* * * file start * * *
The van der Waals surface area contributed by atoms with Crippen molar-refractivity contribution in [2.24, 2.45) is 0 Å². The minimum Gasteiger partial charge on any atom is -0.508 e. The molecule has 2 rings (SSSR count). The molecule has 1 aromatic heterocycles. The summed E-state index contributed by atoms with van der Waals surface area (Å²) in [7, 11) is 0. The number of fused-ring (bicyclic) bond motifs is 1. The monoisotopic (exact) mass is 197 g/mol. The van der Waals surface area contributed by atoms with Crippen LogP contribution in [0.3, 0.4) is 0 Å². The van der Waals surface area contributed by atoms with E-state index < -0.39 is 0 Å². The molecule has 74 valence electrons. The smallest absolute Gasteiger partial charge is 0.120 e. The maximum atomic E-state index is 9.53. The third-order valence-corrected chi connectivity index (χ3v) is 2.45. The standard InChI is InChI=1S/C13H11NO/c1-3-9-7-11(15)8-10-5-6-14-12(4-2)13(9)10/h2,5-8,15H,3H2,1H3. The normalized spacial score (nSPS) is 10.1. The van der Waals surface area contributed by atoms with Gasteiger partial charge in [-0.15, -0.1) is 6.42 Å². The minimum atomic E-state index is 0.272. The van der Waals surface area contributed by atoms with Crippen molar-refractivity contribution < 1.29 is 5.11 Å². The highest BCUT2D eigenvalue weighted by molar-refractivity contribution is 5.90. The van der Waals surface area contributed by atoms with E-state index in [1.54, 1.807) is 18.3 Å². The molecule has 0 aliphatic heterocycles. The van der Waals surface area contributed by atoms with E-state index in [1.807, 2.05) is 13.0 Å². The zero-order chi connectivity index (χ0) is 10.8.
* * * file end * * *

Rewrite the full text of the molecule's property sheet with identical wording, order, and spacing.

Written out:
The van der Waals surface area contributed by atoms with Crippen molar-refractivity contribution in [2.24, 2.45) is 0 Å². The minimum Gasteiger partial charge on any atom is -0.508 e. The molecule has 2 rings (SSSR count). The molecule has 1 aromatic heterocycles. The summed E-state index contributed by atoms with van der Waals surface area (Å²) in [7, 11) is 0. The number of fused-ring (bicyclic) bond motifs is 1. The monoisotopic (exact) mass is 197 g/mol. The van der Waals surface area contributed by atoms with Crippen LogP contribution in [0.3, 0.4) is 0 Å². The van der Waals surface area contributed by atoms with E-state index < -0.39 is 0 Å². The molecule has 74 valence electrons. The smallest absolute Gasteiger partial charge is 0.120 e. The maximum atomic E-state index is 9.53. The third-order valence-corrected chi connectivity index (χ3v) is 2.45. The standard InChI is InChI=1S/C13H11NO/c1-3-9-7-11(15)8-10-5-6-14-12(4-2)13(9)10/h2,5-8,15H,3H2,1H3. The normalized spacial score (nSPS) is 10.1. The van der Waals surface area contributed by atoms with Gasteiger partial charge in [-0.15, -0.1) is 6.42 Å². The minimum atomic E-state index is 0.272. The van der Waals surface area contributed by atoms with Crippen molar-refractivity contribution < 1.29 is 5.11 Å². The highest BCUT2D eigenvalue weighted by molar-refractivity contribution is 5.90. The van der Waals surface area contributed by atoms with E-state index in [1.54, 1.807) is 18.3 Å². The molecule has 0 aliphatic heterocycles. The van der Waals surface area contributed by atoms with E-state index in [1.807, 2.05) is 13.0 Å². The zero-order chi connectivity index (χ0) is 10.8.